In just over a year, TuSimple co-founder Xiaodi Hou proclaimed himself CEO of the autonomous trucking startup, was fired by independent directors, and now has quit the board over rumors he sought TuSimple employees to join him in a new company.

In a two-sentence 8-K filing with the Securities and Exchange Commission on Monday, TuSimple said Hou had resigned “effective immediately.” Hou co-founded the company in 2015 and previously served as chief technology officer. 

Prior to Hou’s resignation, the company was conducting an internal investigation into rumors that he was approaching TuSimple employees about leaving the company to join him in a new venture, according to the SEC filing. Hou resigned while the investigation was ongoing.

Hou owns about 10% of TuSimple shares. In November, he transferred his rights for super-voting shares that he and co-founder Mo Chen received when TuSimple went public in April 2021. With his 10:1 super-voting shares and those owned by Hou, Chen controls about 59% of the voting rights in the company.

TuSimple was the first autonomous trucking company to demonstrate “driver out” capability when a robot-driven truck traveled 80 miles from Tucson, Arizona, to a rail yard near Phoenix in December 2021.

A long, strange year at TuSimple

A series of events last year combined with general market abandonment of technology startups dinged TuSimple’s reputation as an early leader in autonomous trucking.

In March 2022, Hou unexpectedly pushed out CEO Cheng Lu to take over as the company’s day-to-day leader. Most of Lu’s management team left over the next few months.

In April, a human-supervised TuSimple truck reacted to an out-of-date computer command and crossed a lane of traffic on Interstate 10 near Tucson, smashing into a concrete barrier. No one was hurt. But media attention led to questions about the readiness of driverless trucks for prime time, particularly those from TuSimple.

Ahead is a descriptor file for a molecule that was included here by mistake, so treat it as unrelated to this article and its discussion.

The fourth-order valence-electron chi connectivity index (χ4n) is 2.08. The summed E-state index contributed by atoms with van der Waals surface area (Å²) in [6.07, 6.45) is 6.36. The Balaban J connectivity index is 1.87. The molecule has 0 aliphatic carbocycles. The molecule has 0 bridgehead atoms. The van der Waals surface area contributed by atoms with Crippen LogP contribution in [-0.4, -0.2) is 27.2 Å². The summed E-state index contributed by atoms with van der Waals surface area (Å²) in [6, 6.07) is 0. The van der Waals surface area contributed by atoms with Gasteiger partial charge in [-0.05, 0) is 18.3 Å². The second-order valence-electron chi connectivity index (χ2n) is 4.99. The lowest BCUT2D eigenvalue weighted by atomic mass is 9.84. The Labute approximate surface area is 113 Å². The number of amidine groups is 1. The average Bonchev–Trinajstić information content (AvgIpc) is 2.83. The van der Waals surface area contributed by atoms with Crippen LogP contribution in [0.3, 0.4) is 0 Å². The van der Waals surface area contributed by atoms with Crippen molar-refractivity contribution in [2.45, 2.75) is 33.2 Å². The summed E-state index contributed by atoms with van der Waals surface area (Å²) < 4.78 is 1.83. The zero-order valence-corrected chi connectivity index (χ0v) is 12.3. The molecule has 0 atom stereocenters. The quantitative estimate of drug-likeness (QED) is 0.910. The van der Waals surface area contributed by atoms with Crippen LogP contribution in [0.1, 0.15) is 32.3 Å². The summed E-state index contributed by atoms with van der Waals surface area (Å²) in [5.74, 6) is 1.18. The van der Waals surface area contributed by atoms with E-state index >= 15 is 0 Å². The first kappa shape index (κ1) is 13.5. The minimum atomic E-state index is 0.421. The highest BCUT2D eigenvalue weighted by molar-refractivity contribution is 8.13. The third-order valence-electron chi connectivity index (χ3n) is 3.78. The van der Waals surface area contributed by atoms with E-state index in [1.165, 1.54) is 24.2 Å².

Then in October, TuSimple’s four independent directors fired Hou. They claimed he had lacked transparency with the board about TuSimple employees working with a startup founded by Mo Chen. Ten days later, Hou fired the four independent directors, temporarily leaving Hou as the company’s only director. 

Lu returned as CEO in November amid the boardroom drama. Chen, who left his role as chairman in June, returned as executive chairman. TuSimple since appointed Four new independent directors. But Chen’s voting power means he has the final word on everything board related.

TuSimple lays off 350 TuSimple employees

Navistar International ended its 2½-year development partnership with TuSimple in December. That left TuSimple without a development partner for the redundant chassis critical to unmanned trucking.

In late December, Cheng laid off 25% of TuSimple’s workforce — about 350 people — and reset the company’s priorities to lessen reliance on autonomous freight hauling and refocus on research and development.

TuSimple was cleared earlier this month in the I-10 crash. The Federal Motor Carrier Safety Administration closed its investigation without assessing penalties. The company implemented FMCSA-suggested changes.The National Highway Traffic Safety Administration declined to open its own investigation.

Related articles:

Co-founder gets voting control of TuSimple

Cheng Lu back as TuSimple CEO

TuSimple lays off 350 employees as its fortunes worsen

Click for more FreightWaves articles by Alan Adler.

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